Garadis or akhadas all boast of mud pits, healthy old trees and a deep well. A shady pipal tree, a small portico for practice and a well are the signature features of any wrestling school. Most of them have bright paintings on the walls with depictions of Lord Hanuman, Garuda and other dramatic scenes portraying physical power from Hindu Mythology, turning the garadi into a tribute to the God of Courage Himself, Anjaneya.
Across the portico, there is a dias where vetern wrestlers relax and watch the ongoings at the garadi. The guru or ustaad sits here and keeps an eye on the daily practice. I was led into the room, which had the mud pit. It was in this pit where wrestlers grappled each other and practiced. The mud used is red soil and it is ploughed before every practice to obtain a soft texture. The ritual begins with warm up exercises and a luxurious massage, with butter. Some even dab some red mud on themselves to help the body stay warm. They finally seek to be blessed by the Lord and their Guru. The kushti session begins and ends with worship.
Now, the actual match begins. The fight for the glorious victory. They shake hands as a friendly gesture and begin to prepare their stance against each other. Arms tackle each other, bodies rub against each other. Each person attempts to make the opponent lose his balance and hurl him down on the pit. The sweat and oil on the bodies makes it difficult to hold a grip. Sounds of struggle echo the room. The regime ends with some aerobic exercises and the lifting of stone weights. Wrestling schools are mainly used for practice purposes and actual competitions are held in an open public space.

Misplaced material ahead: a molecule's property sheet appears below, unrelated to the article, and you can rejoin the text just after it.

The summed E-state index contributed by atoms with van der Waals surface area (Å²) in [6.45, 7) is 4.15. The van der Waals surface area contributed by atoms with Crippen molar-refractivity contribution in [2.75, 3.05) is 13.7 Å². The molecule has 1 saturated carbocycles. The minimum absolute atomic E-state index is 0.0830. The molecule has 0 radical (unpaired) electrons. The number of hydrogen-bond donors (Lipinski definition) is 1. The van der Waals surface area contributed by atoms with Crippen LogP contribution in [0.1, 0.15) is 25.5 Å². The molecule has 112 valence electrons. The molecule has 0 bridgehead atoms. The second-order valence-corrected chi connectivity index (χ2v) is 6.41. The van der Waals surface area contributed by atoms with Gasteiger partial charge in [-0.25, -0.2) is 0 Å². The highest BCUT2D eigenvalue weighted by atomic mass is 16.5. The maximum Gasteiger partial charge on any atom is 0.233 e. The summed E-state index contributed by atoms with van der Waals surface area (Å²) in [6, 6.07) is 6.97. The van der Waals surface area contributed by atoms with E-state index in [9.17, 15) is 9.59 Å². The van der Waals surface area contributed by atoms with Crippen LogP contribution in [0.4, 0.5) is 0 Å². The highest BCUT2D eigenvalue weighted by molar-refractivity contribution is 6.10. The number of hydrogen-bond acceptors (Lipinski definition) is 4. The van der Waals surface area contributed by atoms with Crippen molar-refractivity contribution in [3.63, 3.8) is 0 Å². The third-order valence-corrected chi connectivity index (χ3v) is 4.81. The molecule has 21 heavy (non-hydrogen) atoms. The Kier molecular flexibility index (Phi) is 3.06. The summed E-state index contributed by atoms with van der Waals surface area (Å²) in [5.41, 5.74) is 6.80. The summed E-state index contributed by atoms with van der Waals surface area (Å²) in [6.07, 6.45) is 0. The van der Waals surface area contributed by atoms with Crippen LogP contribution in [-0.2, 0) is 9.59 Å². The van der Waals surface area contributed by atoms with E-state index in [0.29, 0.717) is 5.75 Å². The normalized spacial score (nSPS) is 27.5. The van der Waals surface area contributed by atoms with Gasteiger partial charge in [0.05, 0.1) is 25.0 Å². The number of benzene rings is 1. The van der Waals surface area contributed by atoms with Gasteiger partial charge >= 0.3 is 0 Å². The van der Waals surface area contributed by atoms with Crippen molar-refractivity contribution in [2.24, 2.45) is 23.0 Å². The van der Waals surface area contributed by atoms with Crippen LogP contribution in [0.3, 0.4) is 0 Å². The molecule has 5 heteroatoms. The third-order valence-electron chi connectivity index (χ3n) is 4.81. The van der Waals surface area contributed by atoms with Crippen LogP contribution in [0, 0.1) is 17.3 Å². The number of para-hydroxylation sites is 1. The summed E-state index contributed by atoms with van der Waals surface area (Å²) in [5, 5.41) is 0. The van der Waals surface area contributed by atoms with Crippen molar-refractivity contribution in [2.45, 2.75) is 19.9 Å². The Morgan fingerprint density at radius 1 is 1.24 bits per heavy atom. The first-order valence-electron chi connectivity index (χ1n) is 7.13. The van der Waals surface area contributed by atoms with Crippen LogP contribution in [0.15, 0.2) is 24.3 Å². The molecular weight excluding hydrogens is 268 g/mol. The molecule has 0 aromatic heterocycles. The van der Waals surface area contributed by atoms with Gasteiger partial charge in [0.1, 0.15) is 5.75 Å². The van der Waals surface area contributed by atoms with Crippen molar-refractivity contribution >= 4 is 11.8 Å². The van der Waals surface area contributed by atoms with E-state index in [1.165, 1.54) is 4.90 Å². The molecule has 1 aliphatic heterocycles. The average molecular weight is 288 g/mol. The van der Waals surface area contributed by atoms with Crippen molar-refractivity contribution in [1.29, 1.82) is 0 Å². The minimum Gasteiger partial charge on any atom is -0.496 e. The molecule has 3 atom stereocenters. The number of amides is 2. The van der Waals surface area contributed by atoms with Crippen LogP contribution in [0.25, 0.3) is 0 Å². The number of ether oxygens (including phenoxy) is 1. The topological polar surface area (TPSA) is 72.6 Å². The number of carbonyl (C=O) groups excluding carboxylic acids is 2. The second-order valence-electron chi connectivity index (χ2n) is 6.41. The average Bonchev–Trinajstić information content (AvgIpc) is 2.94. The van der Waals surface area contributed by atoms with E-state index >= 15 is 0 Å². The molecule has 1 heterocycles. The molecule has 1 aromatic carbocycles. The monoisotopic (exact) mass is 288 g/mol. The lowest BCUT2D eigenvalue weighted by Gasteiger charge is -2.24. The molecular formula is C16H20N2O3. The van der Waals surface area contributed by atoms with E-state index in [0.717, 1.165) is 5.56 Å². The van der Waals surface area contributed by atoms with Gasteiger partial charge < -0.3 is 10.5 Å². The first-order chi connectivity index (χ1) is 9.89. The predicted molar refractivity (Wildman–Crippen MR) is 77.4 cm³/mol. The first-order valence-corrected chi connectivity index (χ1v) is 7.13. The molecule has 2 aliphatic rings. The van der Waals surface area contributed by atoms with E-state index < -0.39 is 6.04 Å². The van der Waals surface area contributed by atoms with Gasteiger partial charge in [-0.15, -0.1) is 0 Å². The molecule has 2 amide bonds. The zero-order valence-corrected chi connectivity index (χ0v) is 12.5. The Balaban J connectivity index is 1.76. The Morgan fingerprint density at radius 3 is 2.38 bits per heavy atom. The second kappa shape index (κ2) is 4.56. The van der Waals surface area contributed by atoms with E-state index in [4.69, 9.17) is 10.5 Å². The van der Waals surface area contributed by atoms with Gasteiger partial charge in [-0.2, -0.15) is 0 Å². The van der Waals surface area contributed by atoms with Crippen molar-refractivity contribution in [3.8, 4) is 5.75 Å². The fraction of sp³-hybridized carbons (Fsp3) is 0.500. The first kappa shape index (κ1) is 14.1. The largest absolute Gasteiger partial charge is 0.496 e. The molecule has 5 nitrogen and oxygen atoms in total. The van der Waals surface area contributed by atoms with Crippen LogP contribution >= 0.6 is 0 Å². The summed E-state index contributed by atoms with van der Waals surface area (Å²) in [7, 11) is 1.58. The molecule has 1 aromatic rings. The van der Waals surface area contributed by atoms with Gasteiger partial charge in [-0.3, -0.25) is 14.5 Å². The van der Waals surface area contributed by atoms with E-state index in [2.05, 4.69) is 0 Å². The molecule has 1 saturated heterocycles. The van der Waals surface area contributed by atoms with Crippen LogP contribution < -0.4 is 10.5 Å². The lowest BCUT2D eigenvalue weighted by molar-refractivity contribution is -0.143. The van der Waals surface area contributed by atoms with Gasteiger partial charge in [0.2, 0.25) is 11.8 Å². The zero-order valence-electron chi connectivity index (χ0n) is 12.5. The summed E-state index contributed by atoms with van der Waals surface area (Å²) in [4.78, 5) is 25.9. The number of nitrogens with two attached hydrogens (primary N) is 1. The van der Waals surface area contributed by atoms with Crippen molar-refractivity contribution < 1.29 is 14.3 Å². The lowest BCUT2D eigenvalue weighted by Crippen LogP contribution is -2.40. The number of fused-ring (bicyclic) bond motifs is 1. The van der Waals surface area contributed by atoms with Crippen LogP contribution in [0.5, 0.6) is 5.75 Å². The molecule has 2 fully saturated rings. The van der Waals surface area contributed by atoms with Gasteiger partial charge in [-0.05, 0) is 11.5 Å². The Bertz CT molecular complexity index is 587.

Interested kushti patrons are from various professions like fruit sellers, timber merchants and more coming together only for the passion for the sport. This passion took 'Tiger Balaji' as far as the silver screen where he shared the stage with the most popular actor Dr. Rajkumar. Now at 53 he reminisces about his pahelwan days when he was literally feared.
Marketed very less, the sport of Kushti remains a passion for localites alone, without a chance for people to know about the sport. If more people know about it, there could be more patrons, making it easier to get sponsors as the number of people involved will get bigger. Be it in schools or at health clubs, all the enthusiasts ask for is to be recognized and give more people a chance to taste this sport. Sushil Kumar from India won a bronze at the 2008 Beijing Olympics and ever since, there has been a lot of interest generated towards the sport.
Karnataka is home to great wrestling schools, Mysore being the city hosting most of them. One can get to witness wrestling bouts there, during the annual Dasara Festival (September/October), or in Hampi (Hoskote District) during the Hampi Utsav (November). These are the two major events which attract audience from all over the world. Apart from these large scale events, wrestling bouts are also held in Mysore during the Kannada Rajyotsava Festival. Wrestling bouts are generally conducted in an open ground and audience sit all around the mud pit to witness the sport. Local wrestlers are quite popular amongst the crowd and they shout out slogans and cheer them during the match.
This is my attempt in reviving the original sport of India, Kushti.